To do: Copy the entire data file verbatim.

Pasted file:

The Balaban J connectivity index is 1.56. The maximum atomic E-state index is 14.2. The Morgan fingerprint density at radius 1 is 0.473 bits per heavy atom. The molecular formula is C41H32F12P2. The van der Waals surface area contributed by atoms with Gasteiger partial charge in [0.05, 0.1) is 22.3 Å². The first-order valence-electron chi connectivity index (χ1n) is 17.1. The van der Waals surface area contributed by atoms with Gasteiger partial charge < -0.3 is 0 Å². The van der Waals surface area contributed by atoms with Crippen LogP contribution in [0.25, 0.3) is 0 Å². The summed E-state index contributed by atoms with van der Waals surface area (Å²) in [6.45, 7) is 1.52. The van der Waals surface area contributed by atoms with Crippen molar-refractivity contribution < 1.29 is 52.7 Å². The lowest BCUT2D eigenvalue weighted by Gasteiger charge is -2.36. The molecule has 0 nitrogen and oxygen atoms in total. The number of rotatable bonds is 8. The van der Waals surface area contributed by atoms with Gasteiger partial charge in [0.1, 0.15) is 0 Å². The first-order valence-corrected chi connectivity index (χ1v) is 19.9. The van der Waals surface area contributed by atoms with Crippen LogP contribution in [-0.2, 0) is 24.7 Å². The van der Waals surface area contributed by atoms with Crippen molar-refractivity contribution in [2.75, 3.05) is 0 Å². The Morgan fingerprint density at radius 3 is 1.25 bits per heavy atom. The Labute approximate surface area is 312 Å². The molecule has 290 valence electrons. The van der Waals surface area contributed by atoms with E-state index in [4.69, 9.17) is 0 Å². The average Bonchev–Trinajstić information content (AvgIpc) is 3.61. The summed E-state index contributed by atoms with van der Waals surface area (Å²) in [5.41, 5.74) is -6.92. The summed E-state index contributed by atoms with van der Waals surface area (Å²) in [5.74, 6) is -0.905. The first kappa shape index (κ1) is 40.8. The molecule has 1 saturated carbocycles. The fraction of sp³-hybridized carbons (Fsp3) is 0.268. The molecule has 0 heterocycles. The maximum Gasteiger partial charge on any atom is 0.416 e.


The Balaban J connectivity index is 1.56. The maximum atomic E-state index is 14.2. The Morgan fingerprint density at radius 1 is 0.473 bits per heavy atom. The molecular formula is C41H32F12P2. The van der Waals surface area contributed by atoms with Gasteiger partial charge in [0.05, 0.1) is 22.3 Å². The first-order valence-electron chi connectivity index (χ1n) is 17.1. The van der Waals surface area contributed by atoms with Gasteiger partial charge < -0.3 is 0 Å². The van der Waals surface area contributed by atoms with Crippen LogP contribution in [0.25, 0.3) is 0 Å². The summed E-state index contributed by atoms with van der Waals surface area (Å²) in [6.45, 7) is 1.52. The van der Waals surface area contributed by atoms with Crippen molar-refractivity contribution < 1.29 is 52.7 Å². The lowest BCUT2D eigenvalue weighted by Gasteiger charge is -2.36. The molecule has 0 nitrogen and oxygen atoms in total. The number of rotatable bonds is 8. The van der Waals surface area contributed by atoms with Gasteiger partial charge in [0.1, 0.15) is 0 Å². The first-order valence-corrected chi connectivity index (χ1v) is 19.9. The van der Waals surface area contributed by atoms with Crippen LogP contribution in [-0.2, 0) is 24.7 Å². The van der Waals surface area contributed by atoms with Crippen molar-refractivity contribution in [2.75, 3.05) is 0 Å². The Morgan fingerprint density at radius 3 is 1.25 bits per heavy atom. The Labute approximate surface area is 312 Å². The molecule has 290 valence electrons. The van der Waals surface area contributed by atoms with E-state index in [4.69, 9.17) is 0 Å². The average Bonchev–Trinajstić information content (AvgIpc) is 3.61. The summed E-state index contributed by atoms with van der Waals surface area (Å²) in [5.41, 5.74) is -6.92. The summed E-state index contributed by atoms with van der Waals surface area (Å²) in [5.74, 6) is -0.905. The first kappa shape index (κ1) is 40.8. The molecule has 1 saturated carbocycles. The fraction of sp³-hybridized carbons (Fsp3) is 0.268. The molecule has 0 heterocycles. The maximum Gasteiger partial charge on any atom is 0.416 e.